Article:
predictors of the preference matrix and their levels were considered. Table 2 shows an
overview of the attributes and their levels.
Figure 1. Location of study.
Sustainability 2022,14, 7357 8 of 19
2.4. Participants
Participants for this study consisted of 396 students from Golestan University. Ac-
cording to Table 1, the age group under 25 years old accounted for 82% of the sample,
while more than 70% of the sample were undergraduate students. Furthermore, 55% of the
respondents were female.
Table 1. Demographic profile of the participants (n= 396).
Age <25 Years
82%
25–30 Years
14.5%
>30 Years
3.5%
Gender male
45% female
55%
Occupation Undergraduate
70.5 Graduate
19.5
2.5. Questionnaire
The questionnaire consisted of two parts. The first part was related to the demographic
information of the participants (gender, age, field of study, and level of education), while
in the second DCE part of the questionnaire a digital questionnaire was shown to the
participants. These images were modeled based on experimental design to create different
scenarios. Each participant was shown 6 sets of choices with 2 choice options each (2 images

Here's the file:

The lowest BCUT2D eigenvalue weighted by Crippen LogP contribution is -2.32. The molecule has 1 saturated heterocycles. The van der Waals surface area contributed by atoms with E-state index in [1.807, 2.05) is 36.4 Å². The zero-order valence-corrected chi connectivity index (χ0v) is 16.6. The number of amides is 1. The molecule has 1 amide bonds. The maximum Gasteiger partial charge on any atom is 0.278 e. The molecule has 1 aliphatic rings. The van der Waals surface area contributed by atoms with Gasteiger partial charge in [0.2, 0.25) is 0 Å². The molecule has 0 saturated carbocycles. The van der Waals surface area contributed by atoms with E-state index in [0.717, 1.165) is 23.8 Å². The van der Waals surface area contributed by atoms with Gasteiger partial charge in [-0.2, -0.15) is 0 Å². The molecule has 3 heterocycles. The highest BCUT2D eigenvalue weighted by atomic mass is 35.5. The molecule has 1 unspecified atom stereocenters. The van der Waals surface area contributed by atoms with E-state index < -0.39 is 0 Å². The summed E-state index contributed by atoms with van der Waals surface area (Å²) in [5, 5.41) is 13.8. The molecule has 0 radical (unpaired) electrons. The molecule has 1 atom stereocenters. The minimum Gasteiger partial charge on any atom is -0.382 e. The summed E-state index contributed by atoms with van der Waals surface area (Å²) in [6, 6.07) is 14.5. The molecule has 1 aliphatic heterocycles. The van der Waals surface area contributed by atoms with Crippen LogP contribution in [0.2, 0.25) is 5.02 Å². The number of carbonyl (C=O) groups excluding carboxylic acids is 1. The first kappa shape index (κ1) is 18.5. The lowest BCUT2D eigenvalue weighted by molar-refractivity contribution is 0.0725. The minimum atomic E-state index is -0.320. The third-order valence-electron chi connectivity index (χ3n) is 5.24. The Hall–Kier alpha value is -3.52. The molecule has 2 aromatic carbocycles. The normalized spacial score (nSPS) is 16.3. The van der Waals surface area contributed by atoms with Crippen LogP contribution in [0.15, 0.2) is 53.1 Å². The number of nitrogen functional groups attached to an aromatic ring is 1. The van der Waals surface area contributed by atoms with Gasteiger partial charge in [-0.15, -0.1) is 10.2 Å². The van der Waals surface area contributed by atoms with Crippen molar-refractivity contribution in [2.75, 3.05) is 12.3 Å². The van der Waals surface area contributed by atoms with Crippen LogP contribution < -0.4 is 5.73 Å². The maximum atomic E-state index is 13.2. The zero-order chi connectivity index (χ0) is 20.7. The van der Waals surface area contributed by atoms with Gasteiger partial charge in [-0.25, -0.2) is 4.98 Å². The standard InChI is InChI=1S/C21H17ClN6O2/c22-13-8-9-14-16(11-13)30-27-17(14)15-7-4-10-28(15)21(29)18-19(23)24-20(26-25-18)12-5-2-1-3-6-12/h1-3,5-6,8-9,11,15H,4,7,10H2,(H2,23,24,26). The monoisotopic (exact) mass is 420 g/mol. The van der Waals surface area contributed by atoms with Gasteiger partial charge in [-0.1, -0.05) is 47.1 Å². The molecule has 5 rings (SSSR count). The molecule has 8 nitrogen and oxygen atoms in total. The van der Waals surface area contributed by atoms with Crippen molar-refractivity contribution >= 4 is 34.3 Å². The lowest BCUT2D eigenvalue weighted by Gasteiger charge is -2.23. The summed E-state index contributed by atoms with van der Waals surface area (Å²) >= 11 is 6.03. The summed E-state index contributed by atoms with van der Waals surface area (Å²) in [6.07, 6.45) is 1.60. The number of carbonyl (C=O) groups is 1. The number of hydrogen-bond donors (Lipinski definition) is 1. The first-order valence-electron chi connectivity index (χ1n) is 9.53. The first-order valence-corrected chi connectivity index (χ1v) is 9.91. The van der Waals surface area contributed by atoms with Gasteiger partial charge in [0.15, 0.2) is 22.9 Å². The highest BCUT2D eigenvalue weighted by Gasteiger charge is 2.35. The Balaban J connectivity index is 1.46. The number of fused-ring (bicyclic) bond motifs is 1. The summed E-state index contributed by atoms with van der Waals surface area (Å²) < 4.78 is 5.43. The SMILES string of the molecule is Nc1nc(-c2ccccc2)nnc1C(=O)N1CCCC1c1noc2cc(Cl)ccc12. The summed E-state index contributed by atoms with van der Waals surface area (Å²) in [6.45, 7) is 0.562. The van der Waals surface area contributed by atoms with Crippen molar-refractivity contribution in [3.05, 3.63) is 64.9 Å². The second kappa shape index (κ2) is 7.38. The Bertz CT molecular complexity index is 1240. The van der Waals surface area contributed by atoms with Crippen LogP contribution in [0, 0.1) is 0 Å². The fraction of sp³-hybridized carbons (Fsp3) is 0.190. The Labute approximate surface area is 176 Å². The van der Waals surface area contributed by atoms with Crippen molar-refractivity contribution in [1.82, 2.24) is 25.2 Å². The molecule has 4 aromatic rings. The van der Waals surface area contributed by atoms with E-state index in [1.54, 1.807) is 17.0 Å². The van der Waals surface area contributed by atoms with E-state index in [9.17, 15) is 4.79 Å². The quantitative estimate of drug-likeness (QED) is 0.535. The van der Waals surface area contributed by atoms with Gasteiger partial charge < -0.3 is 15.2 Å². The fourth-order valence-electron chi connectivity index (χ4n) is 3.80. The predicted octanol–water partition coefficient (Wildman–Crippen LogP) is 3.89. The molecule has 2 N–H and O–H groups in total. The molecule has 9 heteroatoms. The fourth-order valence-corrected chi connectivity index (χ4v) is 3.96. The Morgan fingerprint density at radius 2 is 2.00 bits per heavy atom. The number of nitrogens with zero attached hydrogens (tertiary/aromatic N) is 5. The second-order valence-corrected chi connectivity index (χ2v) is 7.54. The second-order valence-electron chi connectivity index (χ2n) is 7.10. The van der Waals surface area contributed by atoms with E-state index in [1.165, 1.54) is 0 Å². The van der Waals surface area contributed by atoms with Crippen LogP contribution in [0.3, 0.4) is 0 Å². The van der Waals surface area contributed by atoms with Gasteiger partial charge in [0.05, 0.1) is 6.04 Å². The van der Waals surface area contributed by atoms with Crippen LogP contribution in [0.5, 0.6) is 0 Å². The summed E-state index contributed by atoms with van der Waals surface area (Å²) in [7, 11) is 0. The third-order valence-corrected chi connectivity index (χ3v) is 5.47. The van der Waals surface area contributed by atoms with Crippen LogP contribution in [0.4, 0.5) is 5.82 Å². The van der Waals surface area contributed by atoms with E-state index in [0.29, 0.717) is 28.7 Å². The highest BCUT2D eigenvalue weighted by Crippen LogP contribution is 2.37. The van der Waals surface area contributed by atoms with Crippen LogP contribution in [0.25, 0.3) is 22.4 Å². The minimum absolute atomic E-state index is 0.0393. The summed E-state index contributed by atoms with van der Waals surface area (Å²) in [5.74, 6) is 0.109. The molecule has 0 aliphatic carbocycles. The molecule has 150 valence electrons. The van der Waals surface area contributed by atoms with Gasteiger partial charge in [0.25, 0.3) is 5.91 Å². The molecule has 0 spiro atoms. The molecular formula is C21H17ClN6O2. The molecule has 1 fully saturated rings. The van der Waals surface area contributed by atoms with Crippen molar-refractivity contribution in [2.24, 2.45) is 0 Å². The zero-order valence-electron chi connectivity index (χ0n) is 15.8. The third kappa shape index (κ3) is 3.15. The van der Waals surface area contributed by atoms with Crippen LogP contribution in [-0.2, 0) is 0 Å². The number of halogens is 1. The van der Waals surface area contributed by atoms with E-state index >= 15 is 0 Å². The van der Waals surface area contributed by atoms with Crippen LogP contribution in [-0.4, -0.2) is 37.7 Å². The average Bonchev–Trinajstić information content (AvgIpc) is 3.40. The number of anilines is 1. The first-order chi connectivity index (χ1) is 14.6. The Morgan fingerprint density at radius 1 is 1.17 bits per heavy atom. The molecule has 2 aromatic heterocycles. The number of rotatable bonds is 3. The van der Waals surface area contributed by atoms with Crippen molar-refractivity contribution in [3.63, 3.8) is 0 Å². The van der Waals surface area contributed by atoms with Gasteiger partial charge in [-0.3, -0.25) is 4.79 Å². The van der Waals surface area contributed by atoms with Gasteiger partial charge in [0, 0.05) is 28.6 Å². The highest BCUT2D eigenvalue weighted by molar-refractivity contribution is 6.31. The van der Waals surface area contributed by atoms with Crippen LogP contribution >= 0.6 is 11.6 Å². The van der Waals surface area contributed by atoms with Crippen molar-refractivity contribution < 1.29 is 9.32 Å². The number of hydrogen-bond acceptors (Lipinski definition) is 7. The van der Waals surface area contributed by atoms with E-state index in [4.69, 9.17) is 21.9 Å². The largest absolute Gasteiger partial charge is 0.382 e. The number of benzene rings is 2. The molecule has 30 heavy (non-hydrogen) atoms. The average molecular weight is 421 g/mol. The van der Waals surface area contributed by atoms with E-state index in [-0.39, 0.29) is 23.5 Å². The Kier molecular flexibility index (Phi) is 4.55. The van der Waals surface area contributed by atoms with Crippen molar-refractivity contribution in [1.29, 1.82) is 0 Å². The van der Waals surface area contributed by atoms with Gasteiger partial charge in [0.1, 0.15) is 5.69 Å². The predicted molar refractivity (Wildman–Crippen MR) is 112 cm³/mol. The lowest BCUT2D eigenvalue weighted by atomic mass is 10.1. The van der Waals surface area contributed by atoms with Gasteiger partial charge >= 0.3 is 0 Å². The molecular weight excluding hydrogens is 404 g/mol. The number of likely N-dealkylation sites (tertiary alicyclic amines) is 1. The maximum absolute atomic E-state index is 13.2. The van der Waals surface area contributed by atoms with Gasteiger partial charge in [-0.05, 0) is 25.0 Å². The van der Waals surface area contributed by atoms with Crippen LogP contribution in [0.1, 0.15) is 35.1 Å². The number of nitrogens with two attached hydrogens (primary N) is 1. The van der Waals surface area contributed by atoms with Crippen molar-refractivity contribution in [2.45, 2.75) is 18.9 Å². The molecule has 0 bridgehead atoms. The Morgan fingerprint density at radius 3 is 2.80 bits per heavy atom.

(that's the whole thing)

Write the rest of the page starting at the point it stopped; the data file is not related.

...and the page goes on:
representing different scenarios) and had to choose the urban park that represented their
preferences. Each participant evaluated 12 urban park images.
2.6. Experimental Design
Visual Attributes and Levels
Based on the literature review, a total of nine visual attributes derived from the four
predictors of the preference matrix and their levels were considered. Table 2shows an
overview of the attributes and their levels.
Table 2. Description of research variables.
Mystery
Physical access [2023]
Visual access [20,21,29]
Complexity
Variety of elements [38,47,48,51,53,54,56,75,76,79]
Number of colors [39,62,63,65,67,75,76]
Organization [71,72,7476,80]
Coherence
Uniformity [7,37]
Organization [38,47,81]
Legibility
Wayfinding [31,32]
Distinctive elements
Mystery can take on two attributes—visual access and physical access. The aspects of
physical access were straight and curved paths. Visual access in an urban park is highly
affected by dense vegetation at eye level; therefore, full visibility is provided by tall trees
and visual obstructions are created by short trees.
Complexity can take on three attributes—the variety of elements, number of colors,
and organization of elements. The attribute variety of elements included the number of
Sustainability 2022,14, 7357 9 of 19
elements in the scene. For example, the presence of 3 types of elements shows low diversity
and 9 types of elements show high diversity. The number of colors equaled 2 or 4 colors in
the flowers. The organization of elements was designed symmetrically and asymmetrically.